How US Consumers Changed Their Banking Preferences

Optherium Labs
4 min readFeb 1, 2023

Over the past 12 months, many bank clients have become much more at ease with digital interactions, which has resulted in decreased branch visits. What would happen to retail banks if they never returned?

Investing in mobile banking is hard to evaluate in terms of ROI. Although most retail banks recognize that digital and mobile banking services are an essential expense of doing business, the value these technologies offer is hazy and challenging to quantify.

Regardless, consumers continue demanding digital banking services, and it’s very unlikely that this trend will stop soon.

More and More Consumer Prefer to Bank Digitally

There’s currently a sizable and expanding client sector that’s not at all interested in physical bank branches. These are digital native consumers who prefer to skip branches entirely and instead be actively engaged online. According to PWC’s study on digital banking, they now make up more than 32% of total banking users.

This is a significant increase from 26% at the beginning of 2020. Consumers who are mostly engaged digitally but like the option of visiting a local branch had a significant and counterbalancing reduction. Many of these customers stopped visiting physical branches altogether this year or, to a lesser extent, do the majority of operations online and visit branches only when there’s something they don’t know how to do online.

Two Types of Banking Consumers

PWC, in their study, defined two types of consumers right now. Consumers who are “phygital” — active customers who both utilize digital apps and visit physical branches. And the second type is those who are branch-dependent and prefer to visit physical stores.

In the US, 25% of customers now identify as “phygital,” up from 17% a year ago, due to this expanding digital comfort and accessibility.

As more consumers have gotten accustomed to using the web and mobile apps, this shift neatly reflects the decline in branch-dependent users, who now account for 35% of the total user base (down from 42% before the epidemic).

Of course, another category of people prefers to bank only digitally, but these are mainly innovators who use neobanks and challenger banks.

Digital Banking Leads to Loyalty

Did you know that, on average, bank clients who utilize digital banking spend more and adopt more bank products? Not to mention, digital users enroll in far more product holdings such as loans, refinancing, and credit cards.

Bank of West partnered with Fiserv to study an audience of 6000 clients and determine how digital banking affected the behavior of users. In the study, they found that:

  • The average holdings of clients increased by 58% after having enrolled digitally. The growth of non-digital users for the same period was negligent.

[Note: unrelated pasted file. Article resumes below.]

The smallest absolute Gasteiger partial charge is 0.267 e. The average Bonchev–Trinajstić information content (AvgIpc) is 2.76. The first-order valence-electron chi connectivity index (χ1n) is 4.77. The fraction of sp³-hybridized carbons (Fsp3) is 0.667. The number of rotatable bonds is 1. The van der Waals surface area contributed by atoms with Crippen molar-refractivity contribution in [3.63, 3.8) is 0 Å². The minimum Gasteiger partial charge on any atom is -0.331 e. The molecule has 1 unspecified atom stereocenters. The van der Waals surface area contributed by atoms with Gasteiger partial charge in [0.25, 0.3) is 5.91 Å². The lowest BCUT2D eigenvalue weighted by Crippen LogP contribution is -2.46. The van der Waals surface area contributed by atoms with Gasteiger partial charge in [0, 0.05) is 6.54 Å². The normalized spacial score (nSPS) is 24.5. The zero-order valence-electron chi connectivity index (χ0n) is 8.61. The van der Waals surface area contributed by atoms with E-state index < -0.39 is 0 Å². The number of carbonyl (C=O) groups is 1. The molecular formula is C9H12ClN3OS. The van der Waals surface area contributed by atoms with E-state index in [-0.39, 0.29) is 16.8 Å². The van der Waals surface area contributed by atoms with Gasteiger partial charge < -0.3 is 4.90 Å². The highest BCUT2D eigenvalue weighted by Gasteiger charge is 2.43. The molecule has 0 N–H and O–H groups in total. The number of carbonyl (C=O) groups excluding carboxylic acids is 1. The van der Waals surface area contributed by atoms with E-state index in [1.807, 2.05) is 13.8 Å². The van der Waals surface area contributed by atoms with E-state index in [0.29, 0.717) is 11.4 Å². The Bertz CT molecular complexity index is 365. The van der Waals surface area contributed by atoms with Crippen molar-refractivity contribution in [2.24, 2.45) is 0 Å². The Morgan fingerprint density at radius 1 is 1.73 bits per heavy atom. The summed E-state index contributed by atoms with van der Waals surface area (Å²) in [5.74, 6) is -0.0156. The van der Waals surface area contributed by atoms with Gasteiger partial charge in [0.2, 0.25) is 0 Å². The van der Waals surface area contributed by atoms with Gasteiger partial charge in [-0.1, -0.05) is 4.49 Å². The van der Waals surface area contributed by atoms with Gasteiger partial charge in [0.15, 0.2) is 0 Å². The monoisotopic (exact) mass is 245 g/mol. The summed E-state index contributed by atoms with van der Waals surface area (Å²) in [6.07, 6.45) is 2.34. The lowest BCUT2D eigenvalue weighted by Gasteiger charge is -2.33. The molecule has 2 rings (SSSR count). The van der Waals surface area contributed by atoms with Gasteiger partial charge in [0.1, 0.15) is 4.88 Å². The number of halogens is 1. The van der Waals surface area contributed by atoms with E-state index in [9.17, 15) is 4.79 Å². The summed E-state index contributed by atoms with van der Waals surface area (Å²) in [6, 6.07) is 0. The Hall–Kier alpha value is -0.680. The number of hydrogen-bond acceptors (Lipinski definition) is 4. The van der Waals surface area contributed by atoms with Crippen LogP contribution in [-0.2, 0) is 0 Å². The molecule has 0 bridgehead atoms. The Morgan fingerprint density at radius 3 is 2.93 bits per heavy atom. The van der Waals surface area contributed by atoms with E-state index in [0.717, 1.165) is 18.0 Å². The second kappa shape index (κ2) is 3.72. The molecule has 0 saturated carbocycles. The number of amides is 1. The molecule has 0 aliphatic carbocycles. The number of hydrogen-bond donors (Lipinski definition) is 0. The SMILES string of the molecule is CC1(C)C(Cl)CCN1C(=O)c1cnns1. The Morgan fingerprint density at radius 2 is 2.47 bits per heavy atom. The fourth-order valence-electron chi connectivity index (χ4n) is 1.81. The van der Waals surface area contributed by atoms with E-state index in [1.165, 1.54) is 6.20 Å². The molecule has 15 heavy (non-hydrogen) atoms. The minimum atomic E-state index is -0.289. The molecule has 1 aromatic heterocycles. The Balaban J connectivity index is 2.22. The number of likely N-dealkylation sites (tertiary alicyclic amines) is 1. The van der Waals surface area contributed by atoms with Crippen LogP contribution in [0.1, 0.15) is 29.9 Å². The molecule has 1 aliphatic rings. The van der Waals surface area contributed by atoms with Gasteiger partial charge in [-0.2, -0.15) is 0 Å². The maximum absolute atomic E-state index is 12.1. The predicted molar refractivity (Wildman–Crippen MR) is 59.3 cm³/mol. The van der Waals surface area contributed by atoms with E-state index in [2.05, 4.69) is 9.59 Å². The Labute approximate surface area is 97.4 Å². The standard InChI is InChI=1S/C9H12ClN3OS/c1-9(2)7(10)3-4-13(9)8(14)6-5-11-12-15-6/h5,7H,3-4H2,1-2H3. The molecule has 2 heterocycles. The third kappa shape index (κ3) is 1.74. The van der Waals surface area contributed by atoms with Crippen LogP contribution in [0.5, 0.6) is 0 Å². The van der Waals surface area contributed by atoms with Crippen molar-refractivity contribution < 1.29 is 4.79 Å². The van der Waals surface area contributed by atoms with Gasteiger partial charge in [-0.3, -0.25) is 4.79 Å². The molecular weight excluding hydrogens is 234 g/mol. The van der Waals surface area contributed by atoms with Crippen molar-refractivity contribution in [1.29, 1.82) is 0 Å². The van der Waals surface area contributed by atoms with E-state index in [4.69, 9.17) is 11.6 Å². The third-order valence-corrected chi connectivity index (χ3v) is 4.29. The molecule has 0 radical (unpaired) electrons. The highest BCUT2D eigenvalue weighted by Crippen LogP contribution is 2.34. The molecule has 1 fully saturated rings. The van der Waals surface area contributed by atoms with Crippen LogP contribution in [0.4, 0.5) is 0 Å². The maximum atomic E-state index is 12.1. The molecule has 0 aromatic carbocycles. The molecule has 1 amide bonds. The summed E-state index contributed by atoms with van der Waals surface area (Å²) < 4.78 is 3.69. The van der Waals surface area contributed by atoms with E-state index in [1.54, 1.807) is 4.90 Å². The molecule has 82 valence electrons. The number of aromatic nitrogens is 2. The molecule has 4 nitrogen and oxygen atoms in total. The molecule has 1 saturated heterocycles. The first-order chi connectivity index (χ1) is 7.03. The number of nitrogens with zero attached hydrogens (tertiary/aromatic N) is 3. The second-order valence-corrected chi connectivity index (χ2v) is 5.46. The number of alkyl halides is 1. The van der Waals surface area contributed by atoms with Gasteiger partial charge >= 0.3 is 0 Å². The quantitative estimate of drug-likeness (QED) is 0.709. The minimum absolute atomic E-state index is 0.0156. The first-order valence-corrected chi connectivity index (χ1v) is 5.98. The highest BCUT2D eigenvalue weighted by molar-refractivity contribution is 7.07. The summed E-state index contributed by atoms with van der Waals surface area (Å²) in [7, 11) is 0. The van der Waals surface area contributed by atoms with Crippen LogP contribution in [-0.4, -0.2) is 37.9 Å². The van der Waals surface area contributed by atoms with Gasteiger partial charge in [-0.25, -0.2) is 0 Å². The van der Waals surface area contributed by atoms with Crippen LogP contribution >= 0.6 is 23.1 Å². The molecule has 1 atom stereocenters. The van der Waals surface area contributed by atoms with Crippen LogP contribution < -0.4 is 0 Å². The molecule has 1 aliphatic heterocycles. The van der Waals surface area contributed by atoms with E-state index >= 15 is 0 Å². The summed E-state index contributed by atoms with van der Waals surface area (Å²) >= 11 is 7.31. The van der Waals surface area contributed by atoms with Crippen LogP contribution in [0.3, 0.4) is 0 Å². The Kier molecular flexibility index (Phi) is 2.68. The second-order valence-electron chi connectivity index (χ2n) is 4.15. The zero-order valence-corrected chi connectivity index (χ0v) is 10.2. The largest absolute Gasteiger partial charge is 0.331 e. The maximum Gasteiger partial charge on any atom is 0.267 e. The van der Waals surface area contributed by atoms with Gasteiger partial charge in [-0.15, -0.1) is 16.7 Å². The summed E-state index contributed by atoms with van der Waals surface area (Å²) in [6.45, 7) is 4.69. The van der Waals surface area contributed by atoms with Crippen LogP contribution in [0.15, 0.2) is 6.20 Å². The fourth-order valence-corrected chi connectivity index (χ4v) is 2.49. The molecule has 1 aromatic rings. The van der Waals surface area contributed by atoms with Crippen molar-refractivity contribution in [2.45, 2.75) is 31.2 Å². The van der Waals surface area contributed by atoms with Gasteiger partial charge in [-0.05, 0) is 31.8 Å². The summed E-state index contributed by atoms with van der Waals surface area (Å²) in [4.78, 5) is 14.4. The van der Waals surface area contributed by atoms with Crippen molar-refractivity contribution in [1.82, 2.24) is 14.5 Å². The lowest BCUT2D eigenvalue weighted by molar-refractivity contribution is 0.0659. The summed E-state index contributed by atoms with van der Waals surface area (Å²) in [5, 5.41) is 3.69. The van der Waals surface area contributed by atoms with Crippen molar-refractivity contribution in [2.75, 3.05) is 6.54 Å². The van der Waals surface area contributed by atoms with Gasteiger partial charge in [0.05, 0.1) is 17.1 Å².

• The revenue generated per client increased by more than 10%. Monthly revenue per client grew 10.7% after signing up for digital banking versus a 4.5% growth for non-digital customers over the same time period. And greater engagement resulted in greater value. In the study, after digital enrollment, average monthly revenue increased by 13% among highly engaged clients. According to the survey, highly engaged consumers are those who stay with a company the longest, conduct the most business, and bring in the most money.
  • Digital users had an increased transaction activity. After digital registration, the study observed a 12% rise in credit transaction volume and a 12% growth in transaction frequency, compared to barely detectable increases for non-digital users. Similar outcomes were seen for debit activity: a 14.6% rise in volume and a 9.3% debit transaction increase.
  • Decreased attrition. Compared to non-digital users, digital banking customers were 35% less inclined to leave the bank for good.

Going Digital is a Must

With the constantly growing percentage of digital and “phygital” banking users, Statista estimated that only in the US is it estimated that digital banking users will reach 217 million by 2025. As a bank, you’re most likely to lose customers if you cannot serve one-third of the country’s population.

The easiest way for brick-and-mortar banks to transition into the digital world is by partnering with third-party neobank-as-a-service providers that offer turnkey solutions which can, in the span of a couple of months, digitize the processes and offer them a working digital banking application, on par with modern neobanks.

The banking environment has never been so dynamic and quick-paced. Neobanks have disrupted clients’ expectations, and now they want to be able to digitally bank comfortably from the palm of their hands.

Final Words

If you’re willing to reconsider geographic restrictions and are prepared to expand upon the skills and specialties you already possess, there’s still time to adapt. In fact, PWC’s study indicates fresh potential for organic development. Customers have already settled into new purchasing habits in the wake of the pandemic, which will have long-term effects. This can be a great opportunity for both banks and neobanks alike.